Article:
For immediate release - September 1, 2005
TAVARES — The Lake County Board of County Commissioners closed Wednesday on the 192-acre Ferndale Preserve, marking a significant land acquisition that will preserve a picturesque vista from the western shore of Lake Apopka.
A grant secured last year from the Florida Communities Trust funded 75 percent of the acquisition. A partnership between the Lake County Board of County Commissioners and Lake County Water Authority funded the other 25 percent of the land purchase on County Road 455, a state designated scenic highway.
"This is an important acquisition for the County because it was the last developable piece of land on Lake County's side of Lake Apopka," said Commissioner Debbie Stivender. "In order to preserve that area, next to what the St. Johns [River Water Management District] has already preserved, it was a major initiative."
Lake County purchased the scenic corridor for $4.025 million. The County will manage the property as plans for the preserve include restoration work in both upland and wetland areas and development of public passive recreation opportunities. Preliminary passive recreation plans for the first County access point to Lake Apopka include a fishing pier, observation tower and picnic facilities. The land acquisition project will provide the County a location to construct a passive park with nature trails. Plans for the preserve are to have bicycle and pedestrian trails that will connect to the proposed Lake Apopka Loop Trail and Greenway.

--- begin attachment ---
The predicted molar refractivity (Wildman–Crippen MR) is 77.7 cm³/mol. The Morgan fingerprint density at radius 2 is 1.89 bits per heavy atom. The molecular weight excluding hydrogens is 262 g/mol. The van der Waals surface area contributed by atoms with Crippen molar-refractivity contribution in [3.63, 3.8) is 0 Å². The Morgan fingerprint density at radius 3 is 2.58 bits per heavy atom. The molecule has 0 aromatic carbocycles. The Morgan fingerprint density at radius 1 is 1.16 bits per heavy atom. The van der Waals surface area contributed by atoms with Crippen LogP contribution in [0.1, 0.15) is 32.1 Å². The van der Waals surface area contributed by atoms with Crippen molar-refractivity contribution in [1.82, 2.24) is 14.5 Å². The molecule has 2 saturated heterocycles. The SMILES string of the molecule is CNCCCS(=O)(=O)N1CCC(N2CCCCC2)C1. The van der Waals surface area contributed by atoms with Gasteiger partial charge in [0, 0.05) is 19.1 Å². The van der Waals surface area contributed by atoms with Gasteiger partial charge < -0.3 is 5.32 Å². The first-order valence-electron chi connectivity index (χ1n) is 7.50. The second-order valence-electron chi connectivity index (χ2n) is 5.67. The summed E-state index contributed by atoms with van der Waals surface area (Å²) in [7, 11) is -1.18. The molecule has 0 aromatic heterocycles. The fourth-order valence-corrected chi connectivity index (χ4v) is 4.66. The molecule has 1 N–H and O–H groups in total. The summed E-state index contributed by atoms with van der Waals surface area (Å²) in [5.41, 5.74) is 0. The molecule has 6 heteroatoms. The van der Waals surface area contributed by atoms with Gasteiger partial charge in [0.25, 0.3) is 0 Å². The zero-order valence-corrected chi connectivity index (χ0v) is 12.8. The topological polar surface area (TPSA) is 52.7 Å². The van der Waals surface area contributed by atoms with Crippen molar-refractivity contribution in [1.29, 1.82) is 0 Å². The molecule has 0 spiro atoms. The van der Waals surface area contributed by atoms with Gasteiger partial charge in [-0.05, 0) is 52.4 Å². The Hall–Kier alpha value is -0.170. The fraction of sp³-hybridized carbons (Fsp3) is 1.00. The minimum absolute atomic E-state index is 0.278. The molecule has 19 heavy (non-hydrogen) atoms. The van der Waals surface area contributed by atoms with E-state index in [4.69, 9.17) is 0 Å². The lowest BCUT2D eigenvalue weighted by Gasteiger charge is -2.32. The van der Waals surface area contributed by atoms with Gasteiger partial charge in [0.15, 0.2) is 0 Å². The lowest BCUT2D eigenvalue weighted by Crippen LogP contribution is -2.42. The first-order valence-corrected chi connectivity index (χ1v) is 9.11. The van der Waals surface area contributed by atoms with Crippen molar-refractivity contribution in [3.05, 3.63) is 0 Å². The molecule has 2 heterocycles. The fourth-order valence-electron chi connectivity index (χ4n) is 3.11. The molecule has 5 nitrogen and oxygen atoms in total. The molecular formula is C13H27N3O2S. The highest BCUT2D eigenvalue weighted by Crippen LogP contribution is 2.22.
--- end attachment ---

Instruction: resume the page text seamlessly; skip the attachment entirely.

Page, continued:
Once a citrus grove, the site is perched about 165-feet above sea level and gives a breathtaking view of the entire lake. Numerous species of wildlife can be seen at the site, including bald eagles and gopher tortoises. The Lake Apopka land is within the Green Mountain Scenic Byway - one of the most heavily used cycling routes in Florida. Proposed Lake Apopka trails will link to the Byway, which is used each year for internationally recognized triathlons and is an international destination of touring and competitive cyclists.
Lake County officials, however, were not the first to recognize the overall beauty of the Lake Apopka land. Native Americans once inhabited the shores and artifacts, such as arrowheads and potsherds, have been unearthed around the lake.
A specific management plan for the property specifies objectives for the site to include:
Protection of existing site resources;
Restoration of disturbed upland and wetland areas;
Development and operation of outdoor recreational opportunities;
Provision of environmental programs; and
Recognition and education of the historic, archaeological and cultural aspects of the Lake Apopka Basin.
Office: (352) 343-9609; Cell: (352) 455-0445